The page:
Espionage, Resentment and Betrayal: Manuel Rocha’s motivations for becoming a secret agent for the Cuban regime

Victor Manuel Rocha, the former US ambassador, was arrested in Miami after being accused of spying for more than four decades for the Cuban regime.

The North American intelligence community was shocked after former Ambassador Manuel Rocha (73 years old) was arrested in Miami on charges of spying for the Cuban regime for more than four decades. Once the scandal broke, countless questions arose about the former diplomat’s espionage activities, such as: What damage his actions caused and the reasons behind his decision to cooperate with Castro’s dictatorship.

From his beginnings in political and diplomatic activity in North America, Rocha became an official respected and trusted by his colleagues. but, An article published this Sunday by guardian He confirms that despite holding various diplomatic positions in several countries in Latin America, She was developing deep feelings of resentment and “disguised” compassion for those who needed it most.

New York times This Sunday, an article was published referring to the humble origins of the former ambassador, who immigrated from Colombia with his mother, a widow who worked in a slave workshop and relied on food stamps and social assistance. In the 1960s, they moved to the United States, where they lived in Harlem, New York.

Fulton Armstrong He is a senior fellow in the Latin America Program at American University in Washington and a former CIA analyst. In an interview with the British newspaper, he outlined Rocha’s motives for secretly serving the Cuban regime in three words: “Ego, resentment, resentment.” He also suggested that Rocha may have never felt accepted among North America’s establishment elite.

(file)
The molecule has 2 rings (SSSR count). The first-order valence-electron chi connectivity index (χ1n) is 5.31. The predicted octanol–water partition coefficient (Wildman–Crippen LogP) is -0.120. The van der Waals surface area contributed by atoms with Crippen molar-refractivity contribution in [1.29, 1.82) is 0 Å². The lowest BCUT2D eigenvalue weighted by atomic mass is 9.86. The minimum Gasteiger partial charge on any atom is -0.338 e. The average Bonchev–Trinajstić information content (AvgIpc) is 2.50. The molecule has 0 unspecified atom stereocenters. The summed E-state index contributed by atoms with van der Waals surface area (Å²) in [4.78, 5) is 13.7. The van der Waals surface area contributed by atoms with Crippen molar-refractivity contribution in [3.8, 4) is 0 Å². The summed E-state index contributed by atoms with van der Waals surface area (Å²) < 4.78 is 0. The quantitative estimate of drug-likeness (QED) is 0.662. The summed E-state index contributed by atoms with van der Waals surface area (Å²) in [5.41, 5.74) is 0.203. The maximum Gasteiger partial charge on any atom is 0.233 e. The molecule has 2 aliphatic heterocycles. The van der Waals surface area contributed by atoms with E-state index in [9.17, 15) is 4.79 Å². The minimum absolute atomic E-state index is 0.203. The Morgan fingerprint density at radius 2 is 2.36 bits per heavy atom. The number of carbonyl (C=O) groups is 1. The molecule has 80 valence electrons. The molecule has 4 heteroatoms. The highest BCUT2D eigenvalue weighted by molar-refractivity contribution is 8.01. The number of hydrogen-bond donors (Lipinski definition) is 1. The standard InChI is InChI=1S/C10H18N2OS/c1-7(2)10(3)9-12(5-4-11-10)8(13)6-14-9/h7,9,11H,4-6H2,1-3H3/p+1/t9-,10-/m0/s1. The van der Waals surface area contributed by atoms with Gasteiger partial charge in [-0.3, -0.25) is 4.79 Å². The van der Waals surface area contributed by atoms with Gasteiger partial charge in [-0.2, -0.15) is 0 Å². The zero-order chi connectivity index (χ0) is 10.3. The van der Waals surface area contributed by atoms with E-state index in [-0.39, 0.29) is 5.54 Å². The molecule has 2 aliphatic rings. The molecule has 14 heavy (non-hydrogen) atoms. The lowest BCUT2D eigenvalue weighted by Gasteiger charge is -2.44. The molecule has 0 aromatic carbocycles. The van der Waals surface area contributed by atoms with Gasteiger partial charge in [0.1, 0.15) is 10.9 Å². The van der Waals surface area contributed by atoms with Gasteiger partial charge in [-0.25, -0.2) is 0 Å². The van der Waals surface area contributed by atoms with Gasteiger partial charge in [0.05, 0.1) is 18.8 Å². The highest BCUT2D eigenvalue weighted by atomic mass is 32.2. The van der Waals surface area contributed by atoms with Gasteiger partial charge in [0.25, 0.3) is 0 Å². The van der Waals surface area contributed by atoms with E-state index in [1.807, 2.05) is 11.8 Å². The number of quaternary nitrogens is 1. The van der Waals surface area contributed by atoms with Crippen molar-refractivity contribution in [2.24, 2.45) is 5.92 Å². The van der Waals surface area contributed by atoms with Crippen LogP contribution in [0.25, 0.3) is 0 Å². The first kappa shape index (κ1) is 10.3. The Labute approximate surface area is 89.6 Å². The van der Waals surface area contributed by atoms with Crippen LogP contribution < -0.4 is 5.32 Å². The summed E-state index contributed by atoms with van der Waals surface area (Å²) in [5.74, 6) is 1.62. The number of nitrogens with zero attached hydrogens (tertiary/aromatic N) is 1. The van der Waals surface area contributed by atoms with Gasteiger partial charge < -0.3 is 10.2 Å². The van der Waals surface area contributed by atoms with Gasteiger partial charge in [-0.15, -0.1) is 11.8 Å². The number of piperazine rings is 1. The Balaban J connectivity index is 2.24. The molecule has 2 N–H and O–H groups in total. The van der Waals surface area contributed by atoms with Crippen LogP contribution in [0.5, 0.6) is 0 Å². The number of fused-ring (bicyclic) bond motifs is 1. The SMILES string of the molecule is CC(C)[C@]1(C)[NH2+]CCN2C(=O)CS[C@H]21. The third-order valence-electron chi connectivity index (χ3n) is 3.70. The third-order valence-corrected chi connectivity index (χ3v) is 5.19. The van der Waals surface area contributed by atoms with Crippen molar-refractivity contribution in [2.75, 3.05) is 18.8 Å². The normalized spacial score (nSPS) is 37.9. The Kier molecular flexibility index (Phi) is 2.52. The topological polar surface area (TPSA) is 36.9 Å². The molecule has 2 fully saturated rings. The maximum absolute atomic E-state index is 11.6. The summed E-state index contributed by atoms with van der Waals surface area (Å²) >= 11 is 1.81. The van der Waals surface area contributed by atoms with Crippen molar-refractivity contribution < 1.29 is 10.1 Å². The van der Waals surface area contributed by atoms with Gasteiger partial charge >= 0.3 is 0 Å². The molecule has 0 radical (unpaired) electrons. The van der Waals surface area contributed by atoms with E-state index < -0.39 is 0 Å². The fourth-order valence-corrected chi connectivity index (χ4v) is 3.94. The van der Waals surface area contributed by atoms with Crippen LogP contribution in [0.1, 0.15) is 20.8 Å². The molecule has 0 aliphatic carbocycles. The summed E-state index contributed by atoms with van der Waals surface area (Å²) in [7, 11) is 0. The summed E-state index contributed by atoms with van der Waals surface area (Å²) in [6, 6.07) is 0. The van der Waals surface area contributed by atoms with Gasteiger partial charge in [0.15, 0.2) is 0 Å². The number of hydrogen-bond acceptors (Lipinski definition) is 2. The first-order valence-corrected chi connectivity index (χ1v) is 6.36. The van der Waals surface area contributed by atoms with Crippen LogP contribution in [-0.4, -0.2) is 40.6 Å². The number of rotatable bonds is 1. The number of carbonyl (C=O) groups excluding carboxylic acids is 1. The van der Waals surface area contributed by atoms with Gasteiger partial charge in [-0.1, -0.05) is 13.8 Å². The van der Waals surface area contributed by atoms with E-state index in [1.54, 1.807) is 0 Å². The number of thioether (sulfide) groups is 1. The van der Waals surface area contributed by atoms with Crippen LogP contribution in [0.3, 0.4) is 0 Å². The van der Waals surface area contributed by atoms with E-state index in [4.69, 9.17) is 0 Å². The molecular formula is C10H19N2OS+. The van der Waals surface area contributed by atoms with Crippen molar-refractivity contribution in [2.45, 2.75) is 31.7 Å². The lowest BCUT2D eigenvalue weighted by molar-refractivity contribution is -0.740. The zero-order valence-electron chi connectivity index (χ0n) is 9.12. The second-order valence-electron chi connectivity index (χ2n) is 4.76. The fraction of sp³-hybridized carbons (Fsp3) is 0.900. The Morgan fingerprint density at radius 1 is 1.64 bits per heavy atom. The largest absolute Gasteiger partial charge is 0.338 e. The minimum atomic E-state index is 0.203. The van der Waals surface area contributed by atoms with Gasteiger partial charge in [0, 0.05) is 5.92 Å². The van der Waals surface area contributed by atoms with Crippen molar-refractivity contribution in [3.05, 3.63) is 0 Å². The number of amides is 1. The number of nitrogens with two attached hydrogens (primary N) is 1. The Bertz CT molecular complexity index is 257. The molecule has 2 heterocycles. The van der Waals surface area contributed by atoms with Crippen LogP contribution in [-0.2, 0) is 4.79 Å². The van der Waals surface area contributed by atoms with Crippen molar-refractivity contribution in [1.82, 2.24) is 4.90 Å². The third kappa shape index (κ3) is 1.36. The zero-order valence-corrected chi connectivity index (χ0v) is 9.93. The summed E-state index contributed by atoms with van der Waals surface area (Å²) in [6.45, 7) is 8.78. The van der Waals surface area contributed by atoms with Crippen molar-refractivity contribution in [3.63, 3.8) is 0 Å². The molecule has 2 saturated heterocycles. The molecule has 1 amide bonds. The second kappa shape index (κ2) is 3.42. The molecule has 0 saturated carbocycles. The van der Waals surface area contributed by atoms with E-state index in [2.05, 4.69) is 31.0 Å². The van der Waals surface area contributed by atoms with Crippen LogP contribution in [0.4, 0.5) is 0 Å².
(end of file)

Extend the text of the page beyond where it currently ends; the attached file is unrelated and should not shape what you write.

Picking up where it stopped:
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“He’s a very smart man. Enter the State Department But he never felt treated fairly. Then you look at U.S. policy toward Latin America and there are many parallels to those same things.

Armstrong even thought about it It is very likely that Rocha was not recruited by Cuban intelligence, but rather presented himself as a “volunteer.”

This photo provided by the Department of Justice shows Manuel Rocha during a meeting with an undercover FBI employee, to whom he revealed secrets about his espionage activities for the Cuban regime (Department of Justice via AP)

New York times He explains that researchers in North America have not yet reached a conclusion Whether Rocha’s betrayal was motivated by money, ideology, or something else remains to be seen. The official accusation does not specify the nature of the agreements concluded by the former diplomat with the Cubans.

Armstrong had already met Ruscha Anna Montes, a former Defense Intelligence Agency analyst who spent 20 years in prison after being discovered to be a Cuban spy. Regarding the activities they carried out, he pointed out the extent of the development of Cuban intelligence. Rocha and Montes knew each other and served as North American government officials Without knowing that the other was secretly spying for the Havana regime.

“Imagine that you are in control of these two distinct sources of information, and that they do not know that they are both secretly working for the same president. The secret communications with Manuel were fascinating,” the former CIA analyst said.